You know those tiny little exfoliant beeds found in face scrubs and toothpaste? While these microbeads may boast the ability to give you radiant skin or the brush of a lifetime, they may very well be harming our health.

Many of us have heard about the damage that microplastics like microbeads are causing to marine life. Found in many personal care items,  approximately 100,000 microbeads are flushed down the drain every time you use a product that contains them. Since the particles are only about half of a millimeter in diameter, they easily pass through water filters unchanged and wind up in local waterways. Last stop? The ocean.

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These plastic particles act like little toxic sponges in the marine environment, absorbing everything from heavy metals and petroleum compounds to PCBs (flame retardant chemicals). Concentrating these carcinogens, endocrine disruptors, and other harmful chemicals into one compact package, microbeads become even nastier. As animals consume these toxins, they move right up the food chain, all the way to humans.

Knowing this, the impact of microplastics in a marine environment is readily evident. But what is lesser known is that they teeny, tiny plastics could also be contaminating the air we breathe. Since microplastics have become so prevalent in our world, Professor Frank Kelly of King’s College London has posited that these particles also have the potential to get into the air we breathe.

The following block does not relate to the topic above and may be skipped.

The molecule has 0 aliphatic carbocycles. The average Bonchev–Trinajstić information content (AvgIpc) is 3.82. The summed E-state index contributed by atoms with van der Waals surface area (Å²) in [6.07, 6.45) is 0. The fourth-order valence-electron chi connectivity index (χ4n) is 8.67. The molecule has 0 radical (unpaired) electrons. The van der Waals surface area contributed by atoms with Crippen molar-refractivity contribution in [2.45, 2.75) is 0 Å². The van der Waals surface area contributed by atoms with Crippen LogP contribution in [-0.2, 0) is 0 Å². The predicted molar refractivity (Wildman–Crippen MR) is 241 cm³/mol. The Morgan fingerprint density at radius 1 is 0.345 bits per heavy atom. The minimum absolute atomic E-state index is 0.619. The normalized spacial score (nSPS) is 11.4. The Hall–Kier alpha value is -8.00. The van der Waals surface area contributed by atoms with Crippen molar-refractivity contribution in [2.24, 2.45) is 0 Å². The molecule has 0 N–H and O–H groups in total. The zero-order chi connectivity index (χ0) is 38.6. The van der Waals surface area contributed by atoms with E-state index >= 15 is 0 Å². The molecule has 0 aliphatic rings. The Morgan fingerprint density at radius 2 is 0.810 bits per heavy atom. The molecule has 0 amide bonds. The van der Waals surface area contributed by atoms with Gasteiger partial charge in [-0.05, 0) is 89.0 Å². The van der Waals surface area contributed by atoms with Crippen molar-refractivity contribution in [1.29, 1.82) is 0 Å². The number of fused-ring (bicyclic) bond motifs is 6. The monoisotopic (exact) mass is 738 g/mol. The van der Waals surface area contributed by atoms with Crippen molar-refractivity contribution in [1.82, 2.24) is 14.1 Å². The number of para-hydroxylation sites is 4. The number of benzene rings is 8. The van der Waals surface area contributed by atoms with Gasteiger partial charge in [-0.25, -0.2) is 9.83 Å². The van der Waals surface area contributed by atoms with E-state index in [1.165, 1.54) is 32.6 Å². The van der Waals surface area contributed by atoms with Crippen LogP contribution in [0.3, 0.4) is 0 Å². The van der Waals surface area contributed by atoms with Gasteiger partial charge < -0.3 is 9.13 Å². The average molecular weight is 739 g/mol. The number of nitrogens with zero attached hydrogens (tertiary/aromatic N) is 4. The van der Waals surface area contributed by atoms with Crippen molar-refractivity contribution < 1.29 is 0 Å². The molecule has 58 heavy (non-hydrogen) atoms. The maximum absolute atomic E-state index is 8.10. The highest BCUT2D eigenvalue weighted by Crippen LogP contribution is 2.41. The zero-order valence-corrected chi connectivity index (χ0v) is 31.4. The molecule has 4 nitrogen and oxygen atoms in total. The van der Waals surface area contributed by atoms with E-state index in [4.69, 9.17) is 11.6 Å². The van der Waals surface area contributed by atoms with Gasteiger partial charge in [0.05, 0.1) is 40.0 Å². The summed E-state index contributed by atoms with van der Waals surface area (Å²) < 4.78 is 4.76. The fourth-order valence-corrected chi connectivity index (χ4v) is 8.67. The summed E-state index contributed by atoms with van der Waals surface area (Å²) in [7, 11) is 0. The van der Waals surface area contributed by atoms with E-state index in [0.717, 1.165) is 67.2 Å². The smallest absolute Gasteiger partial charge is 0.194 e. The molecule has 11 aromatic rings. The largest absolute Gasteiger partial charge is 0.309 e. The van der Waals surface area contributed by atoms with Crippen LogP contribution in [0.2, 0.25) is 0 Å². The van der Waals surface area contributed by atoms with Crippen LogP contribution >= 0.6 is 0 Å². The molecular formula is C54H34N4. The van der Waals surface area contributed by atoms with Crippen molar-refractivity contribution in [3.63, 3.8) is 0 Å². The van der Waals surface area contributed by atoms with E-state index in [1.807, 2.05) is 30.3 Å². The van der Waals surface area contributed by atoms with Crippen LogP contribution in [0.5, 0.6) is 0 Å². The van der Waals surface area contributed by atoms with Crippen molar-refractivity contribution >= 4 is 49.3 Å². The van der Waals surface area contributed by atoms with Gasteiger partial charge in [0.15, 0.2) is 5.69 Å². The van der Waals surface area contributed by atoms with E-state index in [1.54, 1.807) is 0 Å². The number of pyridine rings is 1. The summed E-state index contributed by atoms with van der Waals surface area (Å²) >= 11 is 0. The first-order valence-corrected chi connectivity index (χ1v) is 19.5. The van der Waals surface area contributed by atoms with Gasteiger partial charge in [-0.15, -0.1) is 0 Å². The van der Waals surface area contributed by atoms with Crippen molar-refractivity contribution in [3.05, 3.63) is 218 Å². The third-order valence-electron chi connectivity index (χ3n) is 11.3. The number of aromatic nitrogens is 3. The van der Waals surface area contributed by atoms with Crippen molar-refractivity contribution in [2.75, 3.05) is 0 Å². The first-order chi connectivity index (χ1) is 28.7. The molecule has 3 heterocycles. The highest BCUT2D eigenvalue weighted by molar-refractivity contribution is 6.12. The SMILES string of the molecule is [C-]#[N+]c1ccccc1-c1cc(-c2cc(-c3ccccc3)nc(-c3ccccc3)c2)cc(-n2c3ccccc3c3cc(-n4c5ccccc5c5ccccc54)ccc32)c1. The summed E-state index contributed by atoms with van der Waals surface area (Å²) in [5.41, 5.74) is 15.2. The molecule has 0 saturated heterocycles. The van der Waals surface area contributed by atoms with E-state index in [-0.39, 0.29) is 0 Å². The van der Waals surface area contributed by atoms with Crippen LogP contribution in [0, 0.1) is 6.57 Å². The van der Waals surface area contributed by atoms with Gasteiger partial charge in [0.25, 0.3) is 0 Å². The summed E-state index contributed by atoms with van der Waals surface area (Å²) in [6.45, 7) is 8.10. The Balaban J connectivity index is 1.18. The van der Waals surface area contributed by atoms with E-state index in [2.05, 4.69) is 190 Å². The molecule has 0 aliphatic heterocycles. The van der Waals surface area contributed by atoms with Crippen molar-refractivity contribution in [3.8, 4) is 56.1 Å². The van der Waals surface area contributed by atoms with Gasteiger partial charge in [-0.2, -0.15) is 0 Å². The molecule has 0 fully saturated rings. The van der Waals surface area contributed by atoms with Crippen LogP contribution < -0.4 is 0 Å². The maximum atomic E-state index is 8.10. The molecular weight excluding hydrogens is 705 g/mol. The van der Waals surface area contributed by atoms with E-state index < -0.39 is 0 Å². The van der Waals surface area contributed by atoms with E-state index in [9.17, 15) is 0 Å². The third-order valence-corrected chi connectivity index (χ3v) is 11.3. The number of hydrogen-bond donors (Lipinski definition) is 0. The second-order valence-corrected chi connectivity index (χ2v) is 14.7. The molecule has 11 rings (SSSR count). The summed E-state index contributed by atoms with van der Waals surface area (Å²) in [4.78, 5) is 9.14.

“The particles are of a size that they are [breathable],” Kelly said. “They are increasing in number in our environment and there is a question to be asked.”

According to Kelly, when inhaled, these airborne microplastics can be carried out to the lower part of the lungs and may also affect the body’s circulation. Just as these microplastics are harmful to marine animals, they can affect the body’s circulation and cause respiratory problems down the line, much like inhaling harmful fossil fuels.

It’s time to act. Microplastics aren’t only harming marine animals, but they’re affecting our health, too. As consumers, we can help put an end to this vicious cycle by cutting microplastics out of our daily routines! You can even try making your own toothpaste and face wash!

I’m saying goodbye to microplastics. How else can I cut plastic out of my life?

While efforts are being made to remove debris from the oceans, improve recycling systems, and innovate barriers to prevent plastic from getting into waterways, we can all take action in our daily lives to stop plastic waste at the source.

“Plastic is ubiquitous in modern society and seemingly unavoidable. But is it worth risking the lives of marine species, the health of the oceans and our own future in the name of convenience? By taking steps to minimize everyday plastics in our lives, we can crush plastic at the source and give marine life a fighting chance,” says Nil Zacharias, Co-Founder and Editor-in-Chief of One Green Planet.

If we all make an effort to identify where we use plastic and actively look for alternatives, we can drastically cut down on the amount of plastic pollution that finds its way into the oceans.

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As the leading organization at the forefront of the conscious consumerism movement, One Green Planet believes that reducing everyday plastics from our lives is not about giving up anything or sacrificing convenience, but rather learning to reap the maximum benefit from the items you use every day while having the minimum impact.

Let’s #CrushPlastic! Click the graphic below for more information.

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Image Source: Oregon State University/Flickr